Our goal remains: force the powers that be to end their torture policies and practices in which serious physical and psychological harm is inflicted on tens of thousands of prisoners as well as our loved ones outside. We also call for ending the related practices of using prisoners to promote the agenda of the police state by seeking to greatly expand the numbers of the working class poor warehoused in prisons, and particularly those of us held in solitary, based on psychological/social manipulation, and divisive tactics keeping prisoners fighting amongst each other.
Those in power promote mass warehousing to justify more guards, more tax dollars for “security,” and spend mere pennies for rehabilitation — all of which demonstrates a failed penal system, high recidivism, and ultimately compromising public safety. The State of California’s $9.1 billion annual CDCR budget is the epitome of a failed and fraudulent state agency that diabolically and systemically deprives thousands of their human rights and dignity. Allowing this agency to act with impunity has to stop! And it will.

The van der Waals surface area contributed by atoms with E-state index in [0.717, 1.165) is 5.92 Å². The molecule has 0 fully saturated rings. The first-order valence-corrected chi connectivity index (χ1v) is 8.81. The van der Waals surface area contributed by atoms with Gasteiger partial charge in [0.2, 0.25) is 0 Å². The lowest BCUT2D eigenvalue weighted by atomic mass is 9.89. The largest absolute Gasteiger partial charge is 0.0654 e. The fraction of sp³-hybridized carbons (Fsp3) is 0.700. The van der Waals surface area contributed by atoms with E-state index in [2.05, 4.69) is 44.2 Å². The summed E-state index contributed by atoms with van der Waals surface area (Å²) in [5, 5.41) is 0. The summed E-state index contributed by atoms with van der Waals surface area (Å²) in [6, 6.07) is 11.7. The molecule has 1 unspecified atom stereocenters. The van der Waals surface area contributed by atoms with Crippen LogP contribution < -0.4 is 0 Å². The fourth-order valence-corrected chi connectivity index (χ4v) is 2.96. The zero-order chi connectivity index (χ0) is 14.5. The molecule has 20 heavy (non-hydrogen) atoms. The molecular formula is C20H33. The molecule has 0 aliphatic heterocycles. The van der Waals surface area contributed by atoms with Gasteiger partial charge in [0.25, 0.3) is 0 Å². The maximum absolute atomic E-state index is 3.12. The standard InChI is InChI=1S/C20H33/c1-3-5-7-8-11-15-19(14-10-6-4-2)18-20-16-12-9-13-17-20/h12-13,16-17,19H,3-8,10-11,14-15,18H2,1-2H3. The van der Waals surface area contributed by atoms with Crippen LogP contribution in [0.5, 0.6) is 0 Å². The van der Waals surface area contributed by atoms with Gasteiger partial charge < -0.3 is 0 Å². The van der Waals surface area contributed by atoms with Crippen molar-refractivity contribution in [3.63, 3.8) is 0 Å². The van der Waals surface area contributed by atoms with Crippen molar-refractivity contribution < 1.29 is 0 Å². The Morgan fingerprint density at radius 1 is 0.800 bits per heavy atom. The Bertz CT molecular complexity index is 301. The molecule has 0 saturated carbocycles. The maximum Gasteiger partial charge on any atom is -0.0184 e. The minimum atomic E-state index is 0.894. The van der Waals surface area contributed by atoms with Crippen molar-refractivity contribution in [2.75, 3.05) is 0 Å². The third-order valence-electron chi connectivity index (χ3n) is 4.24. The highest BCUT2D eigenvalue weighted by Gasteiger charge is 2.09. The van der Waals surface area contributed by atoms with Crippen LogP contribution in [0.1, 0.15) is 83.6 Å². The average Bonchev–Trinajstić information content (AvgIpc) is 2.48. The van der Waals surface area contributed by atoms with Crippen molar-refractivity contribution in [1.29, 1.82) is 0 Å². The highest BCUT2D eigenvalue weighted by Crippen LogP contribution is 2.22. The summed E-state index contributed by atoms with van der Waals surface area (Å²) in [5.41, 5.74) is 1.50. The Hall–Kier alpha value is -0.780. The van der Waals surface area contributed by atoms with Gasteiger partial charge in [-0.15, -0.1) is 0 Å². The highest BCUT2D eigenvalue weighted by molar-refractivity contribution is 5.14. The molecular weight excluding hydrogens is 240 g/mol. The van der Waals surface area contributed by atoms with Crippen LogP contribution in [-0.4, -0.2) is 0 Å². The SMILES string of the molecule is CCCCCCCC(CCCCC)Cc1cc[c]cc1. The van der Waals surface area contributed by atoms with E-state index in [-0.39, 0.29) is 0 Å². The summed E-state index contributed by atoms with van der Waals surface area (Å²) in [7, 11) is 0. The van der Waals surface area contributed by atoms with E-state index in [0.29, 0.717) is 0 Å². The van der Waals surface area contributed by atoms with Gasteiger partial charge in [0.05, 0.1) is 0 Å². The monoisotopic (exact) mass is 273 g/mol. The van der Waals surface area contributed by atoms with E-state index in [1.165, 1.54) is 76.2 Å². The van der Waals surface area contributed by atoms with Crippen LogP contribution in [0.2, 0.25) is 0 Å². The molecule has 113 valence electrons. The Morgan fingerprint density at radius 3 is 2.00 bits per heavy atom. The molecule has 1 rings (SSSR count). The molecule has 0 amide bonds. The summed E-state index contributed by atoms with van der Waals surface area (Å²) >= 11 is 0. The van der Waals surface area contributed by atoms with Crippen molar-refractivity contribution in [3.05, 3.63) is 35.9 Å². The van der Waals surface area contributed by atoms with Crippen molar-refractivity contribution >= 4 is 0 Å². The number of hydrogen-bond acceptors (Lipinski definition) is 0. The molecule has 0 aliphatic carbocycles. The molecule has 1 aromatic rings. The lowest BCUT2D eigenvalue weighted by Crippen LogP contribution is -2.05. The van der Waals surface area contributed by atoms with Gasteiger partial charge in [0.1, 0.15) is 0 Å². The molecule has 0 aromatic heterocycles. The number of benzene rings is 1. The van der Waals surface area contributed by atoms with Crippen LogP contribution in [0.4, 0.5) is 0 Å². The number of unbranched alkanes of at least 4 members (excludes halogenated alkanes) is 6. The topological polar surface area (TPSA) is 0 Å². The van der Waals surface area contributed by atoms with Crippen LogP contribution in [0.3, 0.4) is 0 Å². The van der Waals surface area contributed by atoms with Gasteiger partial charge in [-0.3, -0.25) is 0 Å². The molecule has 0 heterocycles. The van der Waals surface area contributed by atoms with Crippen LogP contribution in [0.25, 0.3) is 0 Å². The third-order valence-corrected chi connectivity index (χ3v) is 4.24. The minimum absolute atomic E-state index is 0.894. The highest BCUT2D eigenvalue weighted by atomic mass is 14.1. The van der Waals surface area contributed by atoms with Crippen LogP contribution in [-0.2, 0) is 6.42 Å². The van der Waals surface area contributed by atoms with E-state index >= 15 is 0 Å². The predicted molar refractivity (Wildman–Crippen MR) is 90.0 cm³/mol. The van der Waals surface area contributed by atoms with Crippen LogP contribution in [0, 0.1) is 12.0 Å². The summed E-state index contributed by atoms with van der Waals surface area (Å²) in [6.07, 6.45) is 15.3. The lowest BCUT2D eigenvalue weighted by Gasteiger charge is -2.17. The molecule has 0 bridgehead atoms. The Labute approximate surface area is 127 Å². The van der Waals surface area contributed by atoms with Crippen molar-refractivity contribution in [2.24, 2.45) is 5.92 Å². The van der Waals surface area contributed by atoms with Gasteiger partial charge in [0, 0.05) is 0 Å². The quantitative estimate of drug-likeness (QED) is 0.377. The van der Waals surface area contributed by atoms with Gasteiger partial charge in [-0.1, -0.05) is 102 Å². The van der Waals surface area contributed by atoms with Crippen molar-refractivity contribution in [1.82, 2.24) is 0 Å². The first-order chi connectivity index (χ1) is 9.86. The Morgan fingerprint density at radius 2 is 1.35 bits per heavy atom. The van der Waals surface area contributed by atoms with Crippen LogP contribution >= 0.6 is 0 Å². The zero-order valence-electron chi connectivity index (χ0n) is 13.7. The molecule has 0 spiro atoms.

With that said, and in response to much sincere urging of loved ones, supporters, our attorneys and current and former state legislators, Tom Ammiano, Loni Hancock, and Tom Hayden, for whom we have the upmost respect, we decided to suspend our hunger strike. We are especially grateful to Senator Hancock and Assembly Member Ammiano for their courageous decision to challenge Governor Brown and the CDCR for their policies of prolonged solitary confinement and inhumane conditions. We are certain that they will continue their fight for our cause, including holding legislative hearings and the drafting legislation responsive to our demands on prison conditions and sentencing laws. We are also proceeding with our class action civil suit against the CDCR.